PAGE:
I don’t normally geek out about a handgun. You see, I work at a gunshop and I see every new gun that comes in and I see all the trade-ins too. So needless to say, I’m jaded about guns. It takes something special to get me to even raise an eyebrow.
A fellow came in with a blue pistol case and said that he had something to trade in. We said, "Sure, no problem. What do you got?" So this guy opens the case and sitting there is a Smith & Wesson 1911 Commander with nice looking wood grips. At first I didn’t think much of it, but then I noticed the letters "SC" on the slide and the little atom diagram logo. Those two things mean that the gun has a frame made with S&W’s scandium alloy. After we noticed this, we said, "What do you want to trade it in for?" It was a done deal. When the guy was out of earshot, I called out "Dibbs!"
I’ve wanted a lightweight Commander for some time. The Commander is basically a 1911 Government model pistol with the barrel and slide shortened. Not a lot, just enough. As Goldilocks would say, it is just right. The lightweight frame is made from aluminum instead of steel like the regular guns. This makes for a gun that gives you that full-sized handgun confidence, while giving you a package that carries so much better. This is the sweet spot in a carry gun. Not as concealable as some guns, the 1911 design is slim enough to let the gun get by. The grip length is unchanged from the Government model, so eight round magazines work beautifully.
The Scandium alloy is lighter and stronger than regular aluminum alloy. It also adds some additional cost to the gun because Scandium is hideously expensive. They use so little of it making the frames, but that little bit adds all the difference — like a little habanero pepper in your pot of chili. All this adds up to a lightweight commander-sized gun that is noticeably lighter than your normal lightweight commander. I had to have it. As soon as I recognized what it was, I had to have it.
There is a little trade off in making a .45 this light. Recoil. The recoil is not bad at all, and any healthy human should be able to shoot this just fine. However there is a noticeably stronger push from any given load between this scandium .45 and my alloy framed Kimber. If I’m shooting IDPA, I’ll use my Tactical Custom II pistol, no questions. But if I’m going to carry a gun on my hip all day long, this is the one. I’ve shot it enough to be perfectly comfortable with it. I can make good solid Ten Ring hits with it as fast as I please. And I am pleased with the reliability. I still don’t know what it looks like jammed. I can’t ask any more from any handgun than that.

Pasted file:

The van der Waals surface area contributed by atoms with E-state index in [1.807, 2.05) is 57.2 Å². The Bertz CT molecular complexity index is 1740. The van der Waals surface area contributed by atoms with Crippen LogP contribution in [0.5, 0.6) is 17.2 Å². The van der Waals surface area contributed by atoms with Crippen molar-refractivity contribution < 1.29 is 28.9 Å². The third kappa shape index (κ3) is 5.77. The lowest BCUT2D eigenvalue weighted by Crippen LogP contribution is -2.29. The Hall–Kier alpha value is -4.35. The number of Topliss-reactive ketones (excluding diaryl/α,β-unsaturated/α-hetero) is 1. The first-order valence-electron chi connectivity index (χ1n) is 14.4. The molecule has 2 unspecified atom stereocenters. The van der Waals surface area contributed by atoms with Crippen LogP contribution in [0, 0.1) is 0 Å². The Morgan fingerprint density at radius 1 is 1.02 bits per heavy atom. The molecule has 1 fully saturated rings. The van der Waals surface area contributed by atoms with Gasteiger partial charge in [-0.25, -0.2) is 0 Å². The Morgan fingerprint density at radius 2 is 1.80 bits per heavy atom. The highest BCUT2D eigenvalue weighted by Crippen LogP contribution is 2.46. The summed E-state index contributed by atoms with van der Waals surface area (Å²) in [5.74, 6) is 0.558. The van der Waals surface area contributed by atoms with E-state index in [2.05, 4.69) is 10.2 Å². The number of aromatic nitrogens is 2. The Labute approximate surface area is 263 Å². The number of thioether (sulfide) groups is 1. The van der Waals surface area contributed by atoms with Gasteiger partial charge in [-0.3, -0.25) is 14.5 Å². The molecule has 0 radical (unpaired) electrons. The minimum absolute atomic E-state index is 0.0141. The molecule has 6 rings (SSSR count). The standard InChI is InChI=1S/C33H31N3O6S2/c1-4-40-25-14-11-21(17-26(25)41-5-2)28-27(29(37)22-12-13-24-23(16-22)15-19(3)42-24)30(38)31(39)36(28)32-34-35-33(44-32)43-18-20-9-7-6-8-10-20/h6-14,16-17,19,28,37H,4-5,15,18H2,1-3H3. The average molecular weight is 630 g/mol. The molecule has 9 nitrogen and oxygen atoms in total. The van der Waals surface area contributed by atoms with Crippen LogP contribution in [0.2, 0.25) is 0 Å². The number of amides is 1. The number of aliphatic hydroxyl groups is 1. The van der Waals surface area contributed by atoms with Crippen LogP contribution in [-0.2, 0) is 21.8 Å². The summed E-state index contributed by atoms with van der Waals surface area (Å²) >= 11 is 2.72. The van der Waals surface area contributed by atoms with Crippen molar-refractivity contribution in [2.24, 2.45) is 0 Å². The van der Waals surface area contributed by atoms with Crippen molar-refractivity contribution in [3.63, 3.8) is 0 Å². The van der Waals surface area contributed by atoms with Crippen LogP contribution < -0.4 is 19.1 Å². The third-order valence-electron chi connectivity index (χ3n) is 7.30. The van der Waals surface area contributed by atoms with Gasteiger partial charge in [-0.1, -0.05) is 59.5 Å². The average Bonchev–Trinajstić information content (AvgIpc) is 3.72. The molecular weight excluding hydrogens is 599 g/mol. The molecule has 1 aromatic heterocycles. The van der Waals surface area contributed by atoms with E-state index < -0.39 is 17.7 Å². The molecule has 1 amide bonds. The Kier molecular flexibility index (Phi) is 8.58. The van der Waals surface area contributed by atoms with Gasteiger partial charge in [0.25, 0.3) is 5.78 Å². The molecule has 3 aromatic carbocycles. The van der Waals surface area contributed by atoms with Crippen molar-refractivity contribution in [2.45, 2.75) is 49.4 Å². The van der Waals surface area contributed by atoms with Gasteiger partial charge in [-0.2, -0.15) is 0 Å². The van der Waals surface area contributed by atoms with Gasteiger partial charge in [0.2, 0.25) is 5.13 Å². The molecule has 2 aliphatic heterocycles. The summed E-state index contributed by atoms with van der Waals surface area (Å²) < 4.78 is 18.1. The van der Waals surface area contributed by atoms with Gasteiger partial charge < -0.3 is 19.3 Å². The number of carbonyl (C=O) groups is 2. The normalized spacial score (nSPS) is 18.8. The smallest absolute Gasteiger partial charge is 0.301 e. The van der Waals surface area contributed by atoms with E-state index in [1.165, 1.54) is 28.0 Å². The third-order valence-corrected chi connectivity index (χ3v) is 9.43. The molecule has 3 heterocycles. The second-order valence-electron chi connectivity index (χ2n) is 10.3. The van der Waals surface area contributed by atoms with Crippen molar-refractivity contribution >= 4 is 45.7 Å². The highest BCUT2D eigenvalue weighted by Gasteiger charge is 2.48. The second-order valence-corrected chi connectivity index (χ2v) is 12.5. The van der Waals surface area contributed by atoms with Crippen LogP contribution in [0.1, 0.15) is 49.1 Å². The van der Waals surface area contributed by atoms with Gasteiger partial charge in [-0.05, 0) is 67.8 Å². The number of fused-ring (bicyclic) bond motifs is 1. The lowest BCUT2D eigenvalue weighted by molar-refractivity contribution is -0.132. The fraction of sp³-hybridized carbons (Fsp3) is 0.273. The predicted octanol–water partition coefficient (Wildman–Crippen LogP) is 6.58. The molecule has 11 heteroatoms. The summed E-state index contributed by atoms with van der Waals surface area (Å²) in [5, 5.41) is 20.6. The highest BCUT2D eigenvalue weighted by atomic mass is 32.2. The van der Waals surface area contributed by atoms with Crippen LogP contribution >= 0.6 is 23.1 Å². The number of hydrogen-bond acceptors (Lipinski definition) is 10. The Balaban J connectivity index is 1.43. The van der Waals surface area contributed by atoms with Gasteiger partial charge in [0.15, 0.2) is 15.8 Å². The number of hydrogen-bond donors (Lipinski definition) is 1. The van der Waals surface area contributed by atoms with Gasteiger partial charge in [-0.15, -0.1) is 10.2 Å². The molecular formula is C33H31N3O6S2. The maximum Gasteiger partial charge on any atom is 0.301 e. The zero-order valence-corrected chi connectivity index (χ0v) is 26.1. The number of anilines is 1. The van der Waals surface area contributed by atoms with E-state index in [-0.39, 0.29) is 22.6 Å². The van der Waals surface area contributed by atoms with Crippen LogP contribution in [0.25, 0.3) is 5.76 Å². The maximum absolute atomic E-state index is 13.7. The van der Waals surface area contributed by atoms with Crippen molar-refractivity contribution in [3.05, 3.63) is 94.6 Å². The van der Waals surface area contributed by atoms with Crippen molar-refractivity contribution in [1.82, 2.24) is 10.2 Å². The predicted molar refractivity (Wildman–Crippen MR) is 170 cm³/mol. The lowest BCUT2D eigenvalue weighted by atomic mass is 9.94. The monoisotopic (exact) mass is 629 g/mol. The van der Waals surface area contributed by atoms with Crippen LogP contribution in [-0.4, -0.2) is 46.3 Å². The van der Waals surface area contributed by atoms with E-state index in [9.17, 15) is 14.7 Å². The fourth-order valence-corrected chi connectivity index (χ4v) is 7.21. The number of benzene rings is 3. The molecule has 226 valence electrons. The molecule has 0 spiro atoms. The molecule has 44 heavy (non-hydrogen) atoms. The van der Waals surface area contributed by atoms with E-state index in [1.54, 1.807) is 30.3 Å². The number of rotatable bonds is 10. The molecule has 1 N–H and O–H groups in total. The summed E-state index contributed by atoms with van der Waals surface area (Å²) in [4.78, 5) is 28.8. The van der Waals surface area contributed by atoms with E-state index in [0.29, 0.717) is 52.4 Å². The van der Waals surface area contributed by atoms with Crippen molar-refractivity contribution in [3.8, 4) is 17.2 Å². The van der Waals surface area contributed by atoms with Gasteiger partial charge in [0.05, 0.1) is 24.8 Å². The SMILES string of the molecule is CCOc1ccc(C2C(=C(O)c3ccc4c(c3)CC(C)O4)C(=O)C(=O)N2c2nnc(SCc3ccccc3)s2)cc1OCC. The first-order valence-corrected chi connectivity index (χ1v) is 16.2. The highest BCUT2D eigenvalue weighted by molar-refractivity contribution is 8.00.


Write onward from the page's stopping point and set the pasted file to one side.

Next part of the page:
One thing I really like about the Smith 1911s are the factory eight round magazines. They don’t use the old Colt type magazine. They use something similar to the Mec-Gars or Wilson Combats. This makes the magazines easier to load and more reliable in operation. I’ve used these S&W magazines in other 1911 type pistols and other 1911 type magazines in the Smiths with no problems at all. Dare I say it? I like these mags just as much as I like my Wilson Combat or Kimber Pro magazines. These mags are undoubtedly one of reasons these pistols are so reliable.
I’ve got three minor nags on the gun that I’m going to point out. I do this not because these nags are all that bothersome, I just like to find anything that could be improved. If there is something wrong with a gun, I’m not going to put lipstick on it. I don’t care who made the gun (just go back and read my HK P2000 review). With this gun, the first thing I have to say is the lack of tritium in the sights. I know I say that in every review, but I firmly believe in it. A serious use gun has got to have night sights.
Moving on, the other thing is the front strap of the grip/frame. Instead of just leaving it smooth or checkering it, they put these weird vertical stripes on it. I guess they work in that it minimizes the gun torquing in the hand during firing, but anything would be better than this. I’d rather it be smooth so I could just use some skateboard tape there. I still might do that later, but I’ll hold off until I’m sure I want to do that. Skateboard tape is wonderful stuff. It’s easy to apply to any gun. Just take off the grips and wrap the tape around the front and put the grips back on so the tape is tucked in nice and neat. Or you can just cut the tape to shape and just slap it on like a sticker. Done. But use sparingly because you really can have too much of a good thing.
The last thing is a nit pick, but I’m picking this nit because too many 1911 type guns suffer the same thing. The safety lever on the side of the frame, it bugs me. When it is off safe, the lever snaps up into position with a noticeable click. A good solid click. A click that says "you’ve just made your weapon safe." That’s nice. I like that. Nothing wrong with that. But when you move the lever to take the gun off safe to fire it there is no click. It’s more of a mushy roll over a slight imperfection in the road. Like a limousine running over unworthy peasants. Sometimes you don’t even notice it happened. Since my shooting grip puts my thumb right there at the lever, I always know what the position is, but that’s just because I’m used to the 1911 platform. If I were a novice, this wouldn’t be such a good thing. This lever should at least have more of a tactile response when dropping the safety. I might have a gunsmith do this, but it is nothing I’m going to worry about any time soon. I’ve had other 1911s that had this worse, so much so that in some holsters the safety would get bumped off and I’d never know it until I drew the weapon and found it. "Whoa, I’m off safe with a single action with a loaded chamber!" This is not a pleasant surprise.